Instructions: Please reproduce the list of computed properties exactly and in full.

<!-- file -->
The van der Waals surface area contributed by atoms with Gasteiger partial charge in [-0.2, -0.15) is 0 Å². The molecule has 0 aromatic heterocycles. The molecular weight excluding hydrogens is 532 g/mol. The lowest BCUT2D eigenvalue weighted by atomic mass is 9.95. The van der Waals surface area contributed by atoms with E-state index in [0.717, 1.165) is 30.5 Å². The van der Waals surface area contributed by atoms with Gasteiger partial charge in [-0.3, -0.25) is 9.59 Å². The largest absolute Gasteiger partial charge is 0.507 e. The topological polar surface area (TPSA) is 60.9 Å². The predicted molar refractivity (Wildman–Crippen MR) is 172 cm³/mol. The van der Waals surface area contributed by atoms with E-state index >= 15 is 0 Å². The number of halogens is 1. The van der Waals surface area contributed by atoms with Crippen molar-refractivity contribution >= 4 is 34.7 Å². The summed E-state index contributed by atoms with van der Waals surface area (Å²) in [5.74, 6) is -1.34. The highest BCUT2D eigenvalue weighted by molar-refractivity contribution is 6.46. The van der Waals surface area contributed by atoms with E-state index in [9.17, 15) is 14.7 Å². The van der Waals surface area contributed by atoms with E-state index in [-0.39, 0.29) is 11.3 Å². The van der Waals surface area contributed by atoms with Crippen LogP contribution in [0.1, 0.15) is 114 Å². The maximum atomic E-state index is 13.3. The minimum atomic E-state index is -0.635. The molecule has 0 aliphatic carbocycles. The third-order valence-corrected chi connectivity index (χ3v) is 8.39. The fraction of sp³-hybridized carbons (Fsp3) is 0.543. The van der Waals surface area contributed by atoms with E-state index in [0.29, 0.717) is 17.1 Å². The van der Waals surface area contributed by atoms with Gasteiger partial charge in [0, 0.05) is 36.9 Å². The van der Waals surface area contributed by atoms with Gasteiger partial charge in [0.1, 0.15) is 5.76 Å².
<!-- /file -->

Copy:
The van der Waals surface area contributed by atoms with Gasteiger partial charge in [-0.2, -0.15) is 0 Å². The molecule has 0 aromatic heterocycles. The molecular weight excluding hydrogens is 532 g/mol. The lowest BCUT2D eigenvalue weighted by atomic mass is 9.95. The van der Waals surface area contributed by atoms with E-state index in [0.717, 1.165) is 30.5 Å². The van der Waals surface area contributed by atoms with Gasteiger partial charge in [-0.3, -0.25) is 9.59 Å². The largest absolute Gasteiger partial charge is 0.507 e. The topological polar surface area (TPSA) is 60.9 Å². The predicted molar refractivity (Wildman–Crippen MR) is 172 cm³/mol. The van der Waals surface area contributed by atoms with E-state index >= 15 is 0 Å². The number of halogens is 1. The van der Waals surface area contributed by atoms with Crippen molar-refractivity contribution >= 4 is 34.7 Å². The summed E-state index contributed by atoms with van der Waals surface area (Å²) in [5.74, 6) is -1.34. The highest BCUT2D eigenvalue weighted by molar-refractivity contribution is 6.46. The van der Waals surface area contributed by atoms with E-state index in [9.17, 15) is 14.7 Å². The van der Waals surface area contributed by atoms with E-state index in [-0.39, 0.29) is 11.3 Å². The van der Waals surface area contributed by atoms with Crippen LogP contribution in [0.1, 0.15) is 114 Å². The maximum atomic E-state index is 13.3. The minimum atomic E-state index is -0.635. The molecule has 0 aliphatic carbocycles. The third-order valence-corrected chi connectivity index (χ3v) is 8.39. The fraction of sp³-hybridized carbons (Fsp3) is 0.543. The van der Waals surface area contributed by atoms with E-state index in [0.29, 0.717) is 17.1 Å². The van der Waals surface area contributed by atoms with Gasteiger partial charge in [0, 0.05) is 36.9 Å². The van der Waals surface area contributed by atoms with Gasteiger partial charge in [0.1, 0.15) is 5.76 Å².